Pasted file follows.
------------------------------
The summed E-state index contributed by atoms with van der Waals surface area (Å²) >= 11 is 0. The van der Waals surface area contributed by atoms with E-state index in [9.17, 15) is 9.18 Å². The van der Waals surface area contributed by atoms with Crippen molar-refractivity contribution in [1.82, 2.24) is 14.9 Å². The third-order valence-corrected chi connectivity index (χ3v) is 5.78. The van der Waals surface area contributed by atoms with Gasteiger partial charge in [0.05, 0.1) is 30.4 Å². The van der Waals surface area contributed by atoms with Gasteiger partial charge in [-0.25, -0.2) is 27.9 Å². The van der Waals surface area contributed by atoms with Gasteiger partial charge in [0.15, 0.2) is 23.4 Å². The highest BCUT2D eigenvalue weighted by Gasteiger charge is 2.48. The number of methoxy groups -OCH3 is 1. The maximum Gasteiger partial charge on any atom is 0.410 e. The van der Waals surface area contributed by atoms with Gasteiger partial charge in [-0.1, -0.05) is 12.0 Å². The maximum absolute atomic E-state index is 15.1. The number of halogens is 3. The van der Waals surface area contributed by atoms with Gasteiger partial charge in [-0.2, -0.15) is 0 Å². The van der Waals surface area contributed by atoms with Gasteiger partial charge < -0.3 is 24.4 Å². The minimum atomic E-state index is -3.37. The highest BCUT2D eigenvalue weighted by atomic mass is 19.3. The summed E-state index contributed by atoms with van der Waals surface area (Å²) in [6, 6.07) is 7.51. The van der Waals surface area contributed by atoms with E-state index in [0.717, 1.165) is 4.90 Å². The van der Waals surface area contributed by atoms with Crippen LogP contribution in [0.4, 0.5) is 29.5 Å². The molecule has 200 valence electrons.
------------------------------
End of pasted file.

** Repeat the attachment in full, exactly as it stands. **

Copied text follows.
The summed E-state index contributed by atoms with van der Waals surface area (Å²) >= 11 is 0. The van der Waals surface area contributed by atoms with E-state index in [9.17, 15) is 9.18 Å². The van der Waals surface area contributed by atoms with Crippen molar-refractivity contribution in [1.82, 2.24) is 14.9 Å². The third-order valence-corrected chi connectivity index (χ3v) is 5.78. The van der Waals surface area contributed by atoms with Gasteiger partial charge in [0.05, 0.1) is 30.4 Å². The van der Waals surface area contributed by atoms with Gasteiger partial charge in [-0.25, -0.2) is 27.9 Å². The van der Waals surface area contributed by atoms with Gasteiger partial charge in [0.15, 0.2) is 23.4 Å². The highest BCUT2D eigenvalue weighted by Gasteiger charge is 2.48. The number of methoxy groups -OCH3 is 1. The maximum Gasteiger partial charge on any atom is 0.410 e. The van der Waals surface area contributed by atoms with Gasteiger partial charge in [-0.1, -0.05) is 12.0 Å². The maximum absolute atomic E-state index is 15.1. The number of halogens is 3. The van der Waals surface area contributed by atoms with Gasteiger partial charge in [-0.2, -0.15) is 0 Å². The van der Waals surface area contributed by atoms with Gasteiger partial charge < -0.3 is 24.4 Å². The minimum atomic E-state index is -3.37. The highest BCUT2D eigenvalue weighted by atomic mass is 19.3. The summed E-state index contributed by atoms with van der Waals surface area (Å²) in [6, 6.07) is 7.51. The van der Waals surface area contributed by atoms with E-state index in [0.717, 1.165) is 4.90 Å². The van der Waals surface area contributed by atoms with Crippen LogP contribution in [0.4, 0.5) is 29.5 Å². The molecule has 200 valence electrons.